Writer and actor John Cleese has been entertaining people for more than 50 years and even at the age of 77, he shows no signs of slowing down. In April this year, the veteran entertainer revealed he was to star in a new BBC sitcom, Edith, in which he would play Phil, the ex-boyfriend of widow Edith – who will be played by Alison Steadman.
Cleese has also hit the road this autumn with a tour across the USA, where he is answering audience questions live on stage after a screening of one of his most famous films, Monty Python and the Holy Grail. The tour kicked off in Easton, Pennsylvania on 19th September and is due to end in Salt Lake City, Utah on 19th November.
Cleese’s earlier dealings with the BBC included the 1970s cult series Fawlty Towers, in which he played manic hotelier Basil Fawlty. Although the show ran for only 12 episodes (starting in 1975), it was voted top of the British Film Institute’s 100 greatest British TV programmes.
The actor’s massive list of radio and TV work includes Monty Python’s Flying Circus, which was broadcast on BBC television from 1969 to 1974. It was a string of sketches in which Cleese starred alongside other regulars such as Graham Chapman, Terry Gilliam, Terry Jones, Eric Idle and Michael Palin. Cleese portrayed a number of regular characters and he was also the regular announcer who uttered the famous line, “And now for something completely different,” throughout the series.
His hugely successful showbusiness career started in his youth. Born in Weston-Super-Mare in 1939 to insurance salesman Reginald and his wife Muriel, Cleese’s family name was originally “Cheese” but his father changed it because he found it embarrassing!
Following his early education at St Peter’s Preparatory School, when the young Cleese excelled at English, cricket and boxing, he attended public school, Clifton College, in Bristol. Already 6ft tall at the age of 13, he was a bit of a prankster. He got into trouble for allegedly defacing the school grounds by painting footprints on the floor to suggest a statue of Field Marshal Haig had climbed off his plinth to go to the toilet!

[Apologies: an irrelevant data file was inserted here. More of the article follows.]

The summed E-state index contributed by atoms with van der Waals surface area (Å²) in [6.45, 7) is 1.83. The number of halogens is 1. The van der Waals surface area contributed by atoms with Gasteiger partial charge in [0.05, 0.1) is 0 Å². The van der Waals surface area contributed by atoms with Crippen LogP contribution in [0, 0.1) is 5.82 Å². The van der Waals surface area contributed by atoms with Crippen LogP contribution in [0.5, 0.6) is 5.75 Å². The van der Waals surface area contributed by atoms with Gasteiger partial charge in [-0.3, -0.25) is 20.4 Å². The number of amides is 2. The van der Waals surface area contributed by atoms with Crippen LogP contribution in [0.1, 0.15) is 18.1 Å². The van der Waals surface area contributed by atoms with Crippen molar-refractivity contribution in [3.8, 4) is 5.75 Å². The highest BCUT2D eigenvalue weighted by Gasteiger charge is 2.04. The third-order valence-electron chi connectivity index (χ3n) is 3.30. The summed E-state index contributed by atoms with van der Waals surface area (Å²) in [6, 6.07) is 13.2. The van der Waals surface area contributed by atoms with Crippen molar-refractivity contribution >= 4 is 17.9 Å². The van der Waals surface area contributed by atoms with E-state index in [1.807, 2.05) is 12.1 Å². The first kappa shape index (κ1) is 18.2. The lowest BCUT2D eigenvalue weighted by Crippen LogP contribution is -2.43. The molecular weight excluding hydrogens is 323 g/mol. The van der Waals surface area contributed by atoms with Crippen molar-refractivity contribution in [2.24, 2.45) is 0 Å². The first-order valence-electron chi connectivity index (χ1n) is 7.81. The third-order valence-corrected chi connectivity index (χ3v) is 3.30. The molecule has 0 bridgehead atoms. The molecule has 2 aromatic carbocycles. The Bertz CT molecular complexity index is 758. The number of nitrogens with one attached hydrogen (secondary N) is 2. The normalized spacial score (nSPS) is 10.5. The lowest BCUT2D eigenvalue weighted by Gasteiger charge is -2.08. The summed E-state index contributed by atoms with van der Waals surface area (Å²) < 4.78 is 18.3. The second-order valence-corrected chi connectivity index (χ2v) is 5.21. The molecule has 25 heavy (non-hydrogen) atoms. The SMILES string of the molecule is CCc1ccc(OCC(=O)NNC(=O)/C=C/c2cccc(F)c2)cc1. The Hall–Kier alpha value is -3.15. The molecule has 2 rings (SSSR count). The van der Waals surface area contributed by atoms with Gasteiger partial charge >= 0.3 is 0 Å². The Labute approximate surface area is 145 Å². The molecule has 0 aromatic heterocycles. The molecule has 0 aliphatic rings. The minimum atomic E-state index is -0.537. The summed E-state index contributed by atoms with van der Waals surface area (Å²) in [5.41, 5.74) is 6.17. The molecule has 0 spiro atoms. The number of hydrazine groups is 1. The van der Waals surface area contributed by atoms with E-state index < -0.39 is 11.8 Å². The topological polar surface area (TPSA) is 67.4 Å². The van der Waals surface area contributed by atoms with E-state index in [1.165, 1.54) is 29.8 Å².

He was an academically gifted student who passed eight O-levels and three A-levels in physics, mathematics and chemistry. He had planned on going straight to Cambridge but had to delay this for two years after National Service ended – as the number of applicants for places had doubled. Instead, Cleese spent two years teaching at his old prep school, St Peter’s.
Eventually, he took his place at Downing College Cambridge, where he studied law. The start of his career in the entertainments industry began when he joined the Cambridge Footlights theatrical group. He recalled how each university had a stall trying to attract new students to join. He approached the Footlights’ stall and was asked if he could sing or dance. When he said neither but he made people laugh, he was invited to join. This was the start of his career – he met Bill Oddie, Tim Brooke-Taylor and Graham Chapman (his future writing partner) in the Footlights club.
In 1961, Cleese wrote some material for their review, I Thought I Saw It Move and became registrar of the group in 1962. He was a cast member of the 1962 review, Double Take. He was a cast member and script writer for the 1963 review, A Clump of Plinths, which was critically acclaimed at the Edinburgh Fringe Festival.
Cleese graduated from Cambridge in 1963 with a 2:1 degree. However, his career in show businesses had already begun, with A Clump of Plinths renamed Cambridge Circus opening in London’s West End as a result of its Edinburgh Fringe success. The show went on tour round New Zealand and then to Broadway and the cast appeared on the Ed Sullivan TV show in 1964.
Cleese later recalled that even when he became a scriptwriter and performer on The Frost Report in the late 1960s, his father still sent him job cuttings from the newspapers, suggesting he applied for jobs such as a manager in Marks and Spencer! However, his career in entertainments was already well under way and now, 50 years later, he is looking forward to his latest role in Edith, where he finds the course of true love still doesn’t run smoothly, even for senior citizens.
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